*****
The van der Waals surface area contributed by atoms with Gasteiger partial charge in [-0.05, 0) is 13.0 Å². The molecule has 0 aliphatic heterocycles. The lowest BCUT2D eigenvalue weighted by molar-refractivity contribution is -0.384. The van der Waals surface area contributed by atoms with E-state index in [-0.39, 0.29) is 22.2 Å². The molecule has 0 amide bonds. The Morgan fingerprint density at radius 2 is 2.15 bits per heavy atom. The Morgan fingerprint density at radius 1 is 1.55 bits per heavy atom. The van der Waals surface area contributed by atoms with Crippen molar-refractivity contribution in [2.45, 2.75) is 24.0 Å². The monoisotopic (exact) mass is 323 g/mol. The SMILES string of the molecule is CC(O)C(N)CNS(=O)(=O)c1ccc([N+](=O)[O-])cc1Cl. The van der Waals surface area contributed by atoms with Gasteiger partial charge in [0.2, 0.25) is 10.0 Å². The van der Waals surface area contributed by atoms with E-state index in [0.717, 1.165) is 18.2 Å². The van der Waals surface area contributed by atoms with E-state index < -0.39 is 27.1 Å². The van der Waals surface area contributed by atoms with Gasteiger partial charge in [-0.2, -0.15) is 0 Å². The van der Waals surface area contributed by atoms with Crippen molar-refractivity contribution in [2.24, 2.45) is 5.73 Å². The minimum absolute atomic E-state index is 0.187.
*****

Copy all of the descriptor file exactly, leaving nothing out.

The van der Waals surface area contributed by atoms with Gasteiger partial charge in [-0.05, 0) is 13.0 Å². The molecule has 0 aliphatic heterocycles. The lowest BCUT2D eigenvalue weighted by molar-refractivity contribution is -0.384. The van der Waals surface area contributed by atoms with E-state index in [-0.39, 0.29) is 22.2 Å². The molecule has 0 amide bonds. The Morgan fingerprint density at radius 2 is 2.15 bits per heavy atom. The Morgan fingerprint density at radius 1 is 1.55 bits per heavy atom. The van der Waals surface area contributed by atoms with Crippen molar-refractivity contribution in [2.45, 2.75) is 24.0 Å². The monoisotopic (exact) mass is 323 g/mol. The SMILES string of the molecule is CC(O)C(N)CNS(=O)(=O)c1ccc([N+](=O)[O-])cc1Cl. The van der Waals surface area contributed by atoms with Gasteiger partial charge in [0.2, 0.25) is 10.0 Å². The van der Waals surface area contributed by atoms with E-state index in [0.717, 1.165) is 18.2 Å². The van der Waals surface area contributed by atoms with E-state index < -0.39 is 27.1 Å². The van der Waals surface area contributed by atoms with Gasteiger partial charge in [-0.2, -0.15) is 0 Å². The van der Waals surface area contributed by atoms with Crippen molar-refractivity contribution in [2.24, 2.45) is 5.73 Å². The minimum absolute atomic E-state index is 0.187.